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    Regulations on power produced by coal threaten reliability of electricity


    Experts say reductions in coal power won’t affect the system overall

    Experts expect the reliability of the U.S. electric system to be maintained. A 2012 report from the nonpartisan Government Accountability Office (GAO) determined that four recently proposed or finalized regulations affecting coal-fired plants, including the Mercury and Air Toxics Standards and Cross-State Air Pollution Rule, may cause "2 to 12 percent of coal-fired capacity" to be retired, though some stakeholders pointed to lower natural gas prices as integral to that trend regardless of regulation. The report found that the rules "may contribute to reliability challenges in some regions" but "are not expected to pose widespread concerns." Furthermore, "EPA and some stakeholders GAO interviewed indicated that these actions should not affect reliability given existing tools."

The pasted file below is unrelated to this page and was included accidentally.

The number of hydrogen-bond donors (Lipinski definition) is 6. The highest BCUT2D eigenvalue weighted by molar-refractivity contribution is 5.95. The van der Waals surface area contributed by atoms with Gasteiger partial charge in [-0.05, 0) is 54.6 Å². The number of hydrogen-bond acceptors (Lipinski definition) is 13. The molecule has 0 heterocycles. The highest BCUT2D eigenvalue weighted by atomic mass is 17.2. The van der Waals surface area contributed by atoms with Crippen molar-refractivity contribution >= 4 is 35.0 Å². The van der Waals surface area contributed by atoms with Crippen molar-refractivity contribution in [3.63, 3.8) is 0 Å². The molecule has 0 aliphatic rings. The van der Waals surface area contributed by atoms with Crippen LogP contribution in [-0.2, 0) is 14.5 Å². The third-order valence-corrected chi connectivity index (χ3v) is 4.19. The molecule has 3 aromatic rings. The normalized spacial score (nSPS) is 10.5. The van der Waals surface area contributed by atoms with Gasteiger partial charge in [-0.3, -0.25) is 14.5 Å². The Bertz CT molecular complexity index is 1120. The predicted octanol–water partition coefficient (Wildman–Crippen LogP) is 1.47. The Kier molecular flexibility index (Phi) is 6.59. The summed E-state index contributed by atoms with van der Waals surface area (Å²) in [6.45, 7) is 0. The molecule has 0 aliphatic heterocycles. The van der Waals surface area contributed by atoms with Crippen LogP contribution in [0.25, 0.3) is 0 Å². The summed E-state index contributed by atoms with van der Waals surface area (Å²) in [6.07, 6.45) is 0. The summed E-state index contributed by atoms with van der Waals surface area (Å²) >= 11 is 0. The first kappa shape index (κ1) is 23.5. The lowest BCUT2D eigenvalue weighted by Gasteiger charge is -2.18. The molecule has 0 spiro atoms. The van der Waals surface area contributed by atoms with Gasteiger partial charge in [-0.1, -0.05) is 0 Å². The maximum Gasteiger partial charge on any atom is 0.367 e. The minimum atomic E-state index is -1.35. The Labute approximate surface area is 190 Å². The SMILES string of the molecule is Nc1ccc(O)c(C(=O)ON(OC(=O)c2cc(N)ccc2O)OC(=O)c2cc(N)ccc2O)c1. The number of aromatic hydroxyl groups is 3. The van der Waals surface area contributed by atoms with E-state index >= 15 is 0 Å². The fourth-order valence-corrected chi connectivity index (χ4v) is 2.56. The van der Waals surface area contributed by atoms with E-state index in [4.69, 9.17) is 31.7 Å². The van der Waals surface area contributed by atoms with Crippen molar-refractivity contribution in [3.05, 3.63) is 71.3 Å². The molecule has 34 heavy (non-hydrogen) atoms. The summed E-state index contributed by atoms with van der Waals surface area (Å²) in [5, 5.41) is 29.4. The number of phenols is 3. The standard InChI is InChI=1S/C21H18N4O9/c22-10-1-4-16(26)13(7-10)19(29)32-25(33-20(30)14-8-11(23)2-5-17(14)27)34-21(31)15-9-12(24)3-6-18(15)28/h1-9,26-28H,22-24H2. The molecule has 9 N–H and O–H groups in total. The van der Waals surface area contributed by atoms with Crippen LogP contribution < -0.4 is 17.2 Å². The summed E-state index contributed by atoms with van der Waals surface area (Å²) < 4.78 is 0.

A 2011 Bipartisan Policy Center report on environmental regulations and electric system reliability also concluded that "scenarios in which electric system reliability is broadly affected are unlikely to occur" and that "impacts on the reliability of the electric system due to EPA regulations are manageable."